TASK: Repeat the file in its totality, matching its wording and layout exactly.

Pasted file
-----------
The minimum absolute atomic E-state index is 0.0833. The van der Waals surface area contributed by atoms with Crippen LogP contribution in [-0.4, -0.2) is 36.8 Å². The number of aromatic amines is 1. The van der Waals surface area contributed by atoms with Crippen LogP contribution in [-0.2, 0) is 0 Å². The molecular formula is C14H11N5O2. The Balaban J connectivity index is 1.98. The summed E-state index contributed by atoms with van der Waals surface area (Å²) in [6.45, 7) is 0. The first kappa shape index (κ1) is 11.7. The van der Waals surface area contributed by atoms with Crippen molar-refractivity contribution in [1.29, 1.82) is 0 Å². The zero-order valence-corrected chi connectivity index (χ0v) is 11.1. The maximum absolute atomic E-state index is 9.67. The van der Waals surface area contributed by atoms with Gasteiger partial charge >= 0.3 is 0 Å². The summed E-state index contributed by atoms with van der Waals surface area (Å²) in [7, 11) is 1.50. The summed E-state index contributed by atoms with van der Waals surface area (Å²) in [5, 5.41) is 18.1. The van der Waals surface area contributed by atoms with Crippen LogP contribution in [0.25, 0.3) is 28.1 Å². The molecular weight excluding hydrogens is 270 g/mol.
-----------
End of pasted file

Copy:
The minimum absolute atomic E-state index is 0.0833. The van der Waals surface area contributed by atoms with Crippen LogP contribution in [-0.4, -0.2) is 36.8 Å². The number of aromatic amines is 1. The van der Waals surface area contributed by atoms with Crippen LogP contribution in [-0.2, 0) is 0 Å². The molecular formula is C14H11N5O2. The Balaban J connectivity index is 1.98. The summed E-state index contributed by atoms with van der Waals surface area (Å²) in [6.45, 7) is 0. The first kappa shape index (κ1) is 11.7. The van der Waals surface area contributed by atoms with Crippen molar-refractivity contribution in [1.29, 1.82) is 0 Å². The zero-order valence-corrected chi connectivity index (χ0v) is 11.1. The maximum absolute atomic E-state index is 9.67. The van der Waals surface area contributed by atoms with Gasteiger partial charge >= 0.3 is 0 Å². The summed E-state index contributed by atoms with van der Waals surface area (Å²) in [7, 11) is 1.50. The summed E-state index contributed by atoms with van der Waals surface area (Å²) in [5, 5.41) is 18.1. The van der Waals surface area contributed by atoms with Crippen LogP contribution in [0.25, 0.3) is 28.1 Å². The molecular weight excluding hydrogens is 270 g/mol.